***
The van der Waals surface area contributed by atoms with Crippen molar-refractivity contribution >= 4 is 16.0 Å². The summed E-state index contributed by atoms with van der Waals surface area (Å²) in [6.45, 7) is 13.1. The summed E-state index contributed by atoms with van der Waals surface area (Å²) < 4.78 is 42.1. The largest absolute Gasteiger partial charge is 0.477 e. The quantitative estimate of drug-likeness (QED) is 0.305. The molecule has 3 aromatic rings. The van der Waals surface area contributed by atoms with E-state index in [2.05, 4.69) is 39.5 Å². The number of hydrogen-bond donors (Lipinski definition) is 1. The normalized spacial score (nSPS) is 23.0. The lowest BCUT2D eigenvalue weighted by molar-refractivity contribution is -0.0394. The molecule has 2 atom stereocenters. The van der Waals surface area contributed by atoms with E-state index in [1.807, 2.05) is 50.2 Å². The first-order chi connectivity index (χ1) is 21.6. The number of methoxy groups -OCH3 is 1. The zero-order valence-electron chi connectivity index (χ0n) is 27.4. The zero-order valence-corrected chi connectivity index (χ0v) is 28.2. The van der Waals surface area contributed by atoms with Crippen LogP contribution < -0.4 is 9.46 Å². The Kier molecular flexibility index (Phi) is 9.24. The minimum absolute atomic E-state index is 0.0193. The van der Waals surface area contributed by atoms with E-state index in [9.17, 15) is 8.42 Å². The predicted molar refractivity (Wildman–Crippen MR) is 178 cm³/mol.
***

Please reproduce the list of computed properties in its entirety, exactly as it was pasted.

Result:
The van der Waals surface area contributed by atoms with Crippen molar-refractivity contribution >= 4 is 16.0 Å². The summed E-state index contributed by atoms with van der Waals surface area (Å²) in [6.45, 7) is 13.1. The summed E-state index contributed by atoms with van der Waals surface area (Å²) < 4.78 is 42.1. The largest absolute Gasteiger partial charge is 0.477 e. The quantitative estimate of drug-likeness (QED) is 0.305. The molecule has 3 aromatic rings. The van der Waals surface area contributed by atoms with E-state index in [2.05, 4.69) is 39.5 Å². The number of hydrogen-bond donors (Lipinski definition) is 1. The normalized spacial score (nSPS) is 23.0. The lowest BCUT2D eigenvalue weighted by molar-refractivity contribution is -0.0394. The molecule has 2 atom stereocenters. The van der Waals surface area contributed by atoms with E-state index in [1.807, 2.05) is 50.2 Å². The first-order chi connectivity index (χ1) is 21.6. The number of methoxy groups -OCH3 is 1. The zero-order valence-electron chi connectivity index (χ0n) is 27.4. The zero-order valence-corrected chi connectivity index (χ0v) is 28.2. The van der Waals surface area contributed by atoms with Crippen LogP contribution < -0.4 is 9.46 Å². The Kier molecular flexibility index (Phi) is 9.24. The minimum absolute atomic E-state index is 0.0193. The van der Waals surface area contributed by atoms with E-state index in [9.17, 15) is 8.42 Å². The predicted molar refractivity (Wildman–Crippen MR) is 178 cm³/mol.